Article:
The PML Visualization Project

by David Dumas and François Guéritaud

June 2016 update:   ↓ New PML(S0,5) poster↓


In this project we study the space PML(S) of projective measured laminations on a surface S of negative Euler characteristic. Our goal is to make meaningful pictures of this space and its hierarchical structure using William Thurston's embedding of PML(S) into a cotangent space of Teichmüller space. In these visualizations, the points in PML(S) representing simple closed hyperbolic geodesics are marked by spheres; larger spheres correspond to shorter geodesics.

Thurston's embedding was introduced in the 1986 paper Minimal stretch maps between hyperbolic surfaces. Thurston showed that for any hyperbolic structure X on the surface, the map which takes a class [λ] in PML(S) to the covector dX(log Lλ) embeds PML(S) as the boundary of a convex neighborhood of the origin in the cotangent space TX*Teich(S). Here Lλ : Teich(S) → R is the hyperbolic length function.

For visualization purposes it is natural to consider cases in which the real dimension of the cotangent space of Teichmüller space is as small as possible. However, for closed orientable surfaces, this real dimension is at least six. We therefore consider non-orientable surfaces and surfaces with punctures.

N3 — The sphere with three crosscaps

The non-orientable surface N3 of Euler characteristic -1 can be described as the connected sum of a sphere with three crosscaps (the "sphere model"), or as the connected sum of a torus and one crosscap (the "torus model"). The Teichmüller space of this surface has real dimension three, hence Thurston's embedding realizes PML(N3) as the boundary of a convex set in R3.

There are three types of simple closed curves on N3:

Examples of each class of simple curve can be seen in the figure below. Each curve is shown in both the torus model and the sphere model of N3.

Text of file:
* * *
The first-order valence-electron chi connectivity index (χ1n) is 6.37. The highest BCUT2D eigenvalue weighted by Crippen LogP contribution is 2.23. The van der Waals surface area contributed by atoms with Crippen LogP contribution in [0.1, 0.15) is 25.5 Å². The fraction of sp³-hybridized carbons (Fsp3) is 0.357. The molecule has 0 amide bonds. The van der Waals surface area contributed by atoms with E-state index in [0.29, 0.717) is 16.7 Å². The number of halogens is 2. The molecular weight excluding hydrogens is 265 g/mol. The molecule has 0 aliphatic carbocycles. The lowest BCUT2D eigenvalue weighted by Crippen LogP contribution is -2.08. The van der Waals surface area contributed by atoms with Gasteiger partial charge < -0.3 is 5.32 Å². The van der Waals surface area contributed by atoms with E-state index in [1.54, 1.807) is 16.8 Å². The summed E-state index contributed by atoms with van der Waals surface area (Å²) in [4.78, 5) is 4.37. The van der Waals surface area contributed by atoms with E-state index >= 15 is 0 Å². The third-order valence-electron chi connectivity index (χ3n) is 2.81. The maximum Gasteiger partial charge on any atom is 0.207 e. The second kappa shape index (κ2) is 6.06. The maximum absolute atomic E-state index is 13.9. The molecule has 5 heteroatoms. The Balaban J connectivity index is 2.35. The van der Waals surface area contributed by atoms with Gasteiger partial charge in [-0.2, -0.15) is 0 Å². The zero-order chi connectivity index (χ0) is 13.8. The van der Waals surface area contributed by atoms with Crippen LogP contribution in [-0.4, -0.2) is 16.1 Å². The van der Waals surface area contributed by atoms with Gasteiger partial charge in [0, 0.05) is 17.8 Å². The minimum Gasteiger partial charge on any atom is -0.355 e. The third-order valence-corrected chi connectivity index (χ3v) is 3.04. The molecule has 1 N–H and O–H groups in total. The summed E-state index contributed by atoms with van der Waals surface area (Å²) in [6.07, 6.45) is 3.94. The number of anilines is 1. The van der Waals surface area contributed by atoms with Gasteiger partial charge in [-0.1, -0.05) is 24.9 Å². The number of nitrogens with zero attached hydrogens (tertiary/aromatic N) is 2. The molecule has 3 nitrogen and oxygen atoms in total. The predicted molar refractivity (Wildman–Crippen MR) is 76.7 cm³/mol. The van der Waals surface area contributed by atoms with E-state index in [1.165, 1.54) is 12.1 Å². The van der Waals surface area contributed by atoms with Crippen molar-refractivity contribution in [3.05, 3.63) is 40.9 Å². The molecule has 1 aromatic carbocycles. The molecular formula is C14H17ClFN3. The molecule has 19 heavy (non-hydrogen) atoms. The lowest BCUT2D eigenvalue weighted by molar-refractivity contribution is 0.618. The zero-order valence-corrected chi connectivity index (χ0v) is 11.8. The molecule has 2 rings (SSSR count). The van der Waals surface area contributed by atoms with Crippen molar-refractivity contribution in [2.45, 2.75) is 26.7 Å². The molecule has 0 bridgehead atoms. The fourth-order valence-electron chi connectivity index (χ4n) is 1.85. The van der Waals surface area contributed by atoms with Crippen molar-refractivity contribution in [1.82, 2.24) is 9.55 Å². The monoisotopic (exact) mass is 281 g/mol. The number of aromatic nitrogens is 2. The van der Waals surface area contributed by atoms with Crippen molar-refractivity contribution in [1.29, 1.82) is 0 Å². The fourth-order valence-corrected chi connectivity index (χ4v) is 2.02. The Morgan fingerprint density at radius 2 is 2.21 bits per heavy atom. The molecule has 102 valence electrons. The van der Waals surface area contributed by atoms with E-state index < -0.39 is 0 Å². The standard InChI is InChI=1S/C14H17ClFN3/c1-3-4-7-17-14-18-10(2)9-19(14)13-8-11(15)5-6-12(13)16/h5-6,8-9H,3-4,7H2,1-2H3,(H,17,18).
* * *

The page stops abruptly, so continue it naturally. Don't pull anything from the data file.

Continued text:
In the torus description of N3, the special one-sided curve is the one that can be homotoped into the crosscap. The remaining simple curves on N3 come in dual pairs, with each pair consisting of a two-sided curve and a disjoint one-sided curve. Removing the crosscap, a dual pair becomes a simple closed curve and a disjoint simple arc on the one-holed torus; in this way, the set of dual pairs is in bijection with the set of simple curves on the torus.

A multi-curve on N3 is either the union of the two curves in a dual pair, a two-sided curve and the special one-sided curve, or the union of two or three disjoint one-sided curves. Examples are shown below.

To make a picture of Thurston's embedding, we mark the point in TX*Teich(N3)=R3 corresponding to a simple closed curve with a sphere whose radius is inversely proportional to the hyperbolic length of the corresponding geodesic. The spheres are colored according to the topological type of the associated curve as indicated above.

In the resulting pictures (see below), we see that the two-sided simple curves on N3 give a dense subset of a Jordan curve in two-dimensional sphere PML(N3). This equator curve is the projective measured lamination space PML(S1,1), which naturally embeds in PML(N3) through the torus picture described above. The one-sided curves in N3 dual to these two-sided simple curves accumulate on the equator from one side (i.e. they lie in one "hemisphere"). The other open hemisphere of PML(N3)) contains only one simple curve: the special one-sided curve.


N1,3 — The three-punctured projective plane

Next we consider finite area hyperbolic structures on the real projective plane (i.e. the crosscap) with three points removed. One way to picture this surface is to take a regular octahedron, remove the vertices, and take the quotient by the antipodal map. (This describes the six-punctured sphere as the orientable double cover of N1,3.) This construction also distinguishes a symmetric hyperbolic structure on N1,3, where the orientable double cover is conformally equivalent to the complement of the vertices of a regular octahedron in S2; we use this hyperbolic structure as the base point X for Thurston's embedding of PML(N1,3).

As before, the Teichmüller space has real dimension three, and there are one-sided simple curves, two-sided simple curves, and multi-curves. While PML(N1,3) is again homeomorphic a 2-sphere, it was shown by M. Scharlemann (see The complex of curves on non-orientable surfaces. J. London Math. Soc. 25 (1982) 171-184) that in this case the closure of the set of two-sided simple curves is an Apollonian gasket. In contrast, each one-sided curve is an isolated point in the set of simple curves; in fact, there is a single one-sided simple curve in each connected component of the complement of the gasket.


S0,5 — The five-punctured sphere

Finally we consider the case of finite area hyperbolic structures on the five-punctured sphere S0,5. In this case the Teichmüller space has real dimension four. In order to make pictures of Thurston's embedding, we first identify the cotangent space of Teich(S0,5) with R4 by choosing a basis. Then for each simple curve, we project the corresponding point in R4 radially onto the unit sphere S3, and then stereographically project into R3.